Even before the contestants performed last night, one had been eliminated. Jermaine Jones, the "gentle giant" of this season's American Idol, was forced to leave the show after Idol staff's discovery of his criminal activity -- oh, and him lying to Idol producers about the whole thing didn't help the situation either. Why the producers thought it was acceptable to air footage from the executive producers' conversation with Jones (much less even film the conversation) is a sign of the times for Idol, as it pandered for more viewers with a tacky swipe at creating unnecessary controversy.
Funny how this all worked out for a contestant who wasn't originally even part of the Top 13. We wonder if the judges are kicking themselves now for giving the wildcard slot to Jones when it only ended up wasted. Alas, we will never know.
Despite this, last night's performances of birth-year songs -- songs released during the contestant's birth year, if you couldn't decipher that one -- was an interesting one, offering up a bit of diversity and contestant personality. Will.i.am's spot as a guest mentor (again with Jimmy Iovine) proved relatively useless, so it was good the contestants had a strong perception of their songs before the time they got to will.i.am.
Hollie Cavanagh's performance of "Power Of Love" was excellent, like "heaven above" according to Steven Tyler. Where those pipes come from, we're not sure. Joshua Ledet's version of "When A Man Loves A Woman," though a relatively safe choice, saw a standing ovation from the three judges (they stood up even before he finished singing, actually). And deservedly so -- it was true enough to Michael Bolton's version of the song, with all of the vocal strength Bolton delivers, but complemented by the uniquely Ledet singing style.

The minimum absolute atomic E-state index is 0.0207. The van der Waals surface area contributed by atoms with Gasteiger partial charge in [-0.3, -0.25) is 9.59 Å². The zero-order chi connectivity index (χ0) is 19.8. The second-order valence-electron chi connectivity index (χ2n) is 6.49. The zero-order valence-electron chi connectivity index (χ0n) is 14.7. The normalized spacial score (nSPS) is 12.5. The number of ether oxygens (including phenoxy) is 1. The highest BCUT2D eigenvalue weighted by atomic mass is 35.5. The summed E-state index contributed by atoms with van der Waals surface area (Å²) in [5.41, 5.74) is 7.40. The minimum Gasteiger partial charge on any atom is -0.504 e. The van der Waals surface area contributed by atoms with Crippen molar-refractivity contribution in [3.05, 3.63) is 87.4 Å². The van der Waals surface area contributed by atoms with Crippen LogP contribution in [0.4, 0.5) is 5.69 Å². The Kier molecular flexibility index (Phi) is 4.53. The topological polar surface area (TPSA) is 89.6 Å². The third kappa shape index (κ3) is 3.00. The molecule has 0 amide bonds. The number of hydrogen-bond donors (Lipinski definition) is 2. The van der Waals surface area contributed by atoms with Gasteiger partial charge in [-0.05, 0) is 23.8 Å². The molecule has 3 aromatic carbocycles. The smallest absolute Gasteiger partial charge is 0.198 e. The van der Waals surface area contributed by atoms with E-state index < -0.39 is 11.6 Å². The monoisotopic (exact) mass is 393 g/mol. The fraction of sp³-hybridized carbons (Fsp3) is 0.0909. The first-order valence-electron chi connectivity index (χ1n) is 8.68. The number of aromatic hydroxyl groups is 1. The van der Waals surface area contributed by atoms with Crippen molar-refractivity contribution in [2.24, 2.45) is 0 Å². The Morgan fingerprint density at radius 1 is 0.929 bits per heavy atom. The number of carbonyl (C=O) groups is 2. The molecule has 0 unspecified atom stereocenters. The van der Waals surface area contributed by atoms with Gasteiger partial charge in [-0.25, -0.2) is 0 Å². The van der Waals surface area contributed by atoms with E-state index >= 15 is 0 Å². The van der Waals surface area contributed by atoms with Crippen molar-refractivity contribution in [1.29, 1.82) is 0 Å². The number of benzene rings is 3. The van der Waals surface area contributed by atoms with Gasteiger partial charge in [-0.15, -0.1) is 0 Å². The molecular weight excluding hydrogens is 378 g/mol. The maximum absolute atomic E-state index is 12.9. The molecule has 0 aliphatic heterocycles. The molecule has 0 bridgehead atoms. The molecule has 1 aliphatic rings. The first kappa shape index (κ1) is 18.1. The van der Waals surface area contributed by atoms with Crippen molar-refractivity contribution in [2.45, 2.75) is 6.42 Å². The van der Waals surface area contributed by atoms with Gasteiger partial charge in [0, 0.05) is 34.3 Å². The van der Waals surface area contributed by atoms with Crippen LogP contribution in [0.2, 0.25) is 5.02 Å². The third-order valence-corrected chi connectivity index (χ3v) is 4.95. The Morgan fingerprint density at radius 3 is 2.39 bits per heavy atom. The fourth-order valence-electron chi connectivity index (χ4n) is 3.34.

Sylar Laine did Bonnie Raitt's "Love Sneaking Up On You" with an overtly country-fied flair, remaining truer to her artistry than some of the other contestants, like Erika Van Pelt's rendition of "Heaven" by Bryan Adams -- she really went over the top with it, and Tyler and Jennifer Lopez were underwhelmed, while Randy Jackson was criticism disguised as complement.
The most forgettable performance of the night came from Shannon Magrane with Mariah Carey's "One Sweet Day." Though she sang it well, it wasn't memorable whatsoever -- too breathy, too uninspired. DeAndre Brackensick's take on "Endless Love," by Mariah Carey and Luther Vandross, was equally boring. Call us crazy, but Brackensick's creepy falsetto does more for the guy than his standard range. The judges dug into Brackensick for choosing the wrong song last night, saying they could tell he didn't "feel" the song.
The judges also called Jessica Sanchez out for her song choice, "Turn The Beat Around." While her powerhouse vocal, heavy on vibrato, didn't quite fit the song, she did do it justice.
Phillip Phillips had a long week, battling kidney stones, but he somehow powered through his performance of "Hard To Handle." Will.i.am was actually spot-on when he expressed how impressed he was that Phillips sounded so good during the mentoring session (and the live performance) even in pain.
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